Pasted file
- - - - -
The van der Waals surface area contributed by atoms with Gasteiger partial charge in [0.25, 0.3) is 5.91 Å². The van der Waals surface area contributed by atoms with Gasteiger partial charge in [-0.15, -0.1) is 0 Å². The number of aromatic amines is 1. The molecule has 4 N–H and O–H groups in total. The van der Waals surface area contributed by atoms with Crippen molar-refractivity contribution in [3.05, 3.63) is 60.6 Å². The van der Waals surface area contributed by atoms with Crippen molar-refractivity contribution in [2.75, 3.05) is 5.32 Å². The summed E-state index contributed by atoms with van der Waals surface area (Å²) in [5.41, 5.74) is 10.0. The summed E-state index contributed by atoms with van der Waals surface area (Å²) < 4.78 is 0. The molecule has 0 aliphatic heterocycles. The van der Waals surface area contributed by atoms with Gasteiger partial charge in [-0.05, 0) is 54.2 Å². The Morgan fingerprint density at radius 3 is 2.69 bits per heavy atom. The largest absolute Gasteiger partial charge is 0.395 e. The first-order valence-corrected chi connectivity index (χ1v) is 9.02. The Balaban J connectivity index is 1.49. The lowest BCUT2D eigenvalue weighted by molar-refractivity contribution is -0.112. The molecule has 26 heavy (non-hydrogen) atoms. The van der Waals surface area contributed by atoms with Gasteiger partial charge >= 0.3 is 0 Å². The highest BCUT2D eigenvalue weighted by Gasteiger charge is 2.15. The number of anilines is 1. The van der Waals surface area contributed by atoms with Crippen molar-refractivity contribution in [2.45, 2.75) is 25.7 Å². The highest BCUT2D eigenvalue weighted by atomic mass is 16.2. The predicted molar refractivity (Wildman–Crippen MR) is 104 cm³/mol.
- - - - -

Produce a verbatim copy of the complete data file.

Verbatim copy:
The van der Waals surface area contributed by atoms with Gasteiger partial charge in [0.25, 0.3) is 5.91 Å². The van der Waals surface area contributed by atoms with Gasteiger partial charge in [-0.15, -0.1) is 0 Å². The number of aromatic amines is 1. The molecule has 4 N–H and O–H groups in total. The van der Waals surface area contributed by atoms with Crippen molar-refractivity contribution in [3.05, 3.63) is 60.6 Å². The van der Waals surface area contributed by atoms with Crippen molar-refractivity contribution in [2.75, 3.05) is 5.32 Å². The summed E-state index contributed by atoms with van der Waals surface area (Å²) in [5.41, 5.74) is 10.0. The summed E-state index contributed by atoms with van der Waals surface area (Å²) < 4.78 is 0. The molecule has 0 aliphatic heterocycles. The van der Waals surface area contributed by atoms with Gasteiger partial charge in [-0.05, 0) is 54.2 Å². The Morgan fingerprint density at radius 3 is 2.69 bits per heavy atom. The largest absolute Gasteiger partial charge is 0.395 e. The first-order valence-corrected chi connectivity index (χ1v) is 9.02. The Balaban J connectivity index is 1.49. The lowest BCUT2D eigenvalue weighted by molar-refractivity contribution is -0.112. The molecule has 26 heavy (non-hydrogen) atoms. The van der Waals surface area contributed by atoms with Gasteiger partial charge >= 0.3 is 0 Å². The highest BCUT2D eigenvalue weighted by Gasteiger charge is 2.15. The number of anilines is 1. The van der Waals surface area contributed by atoms with Crippen molar-refractivity contribution in [2.45, 2.75) is 25.7 Å². The highest BCUT2D eigenvalue weighted by atomic mass is 16.2. The predicted molar refractivity (Wildman–Crippen MR) is 104 cm³/mol.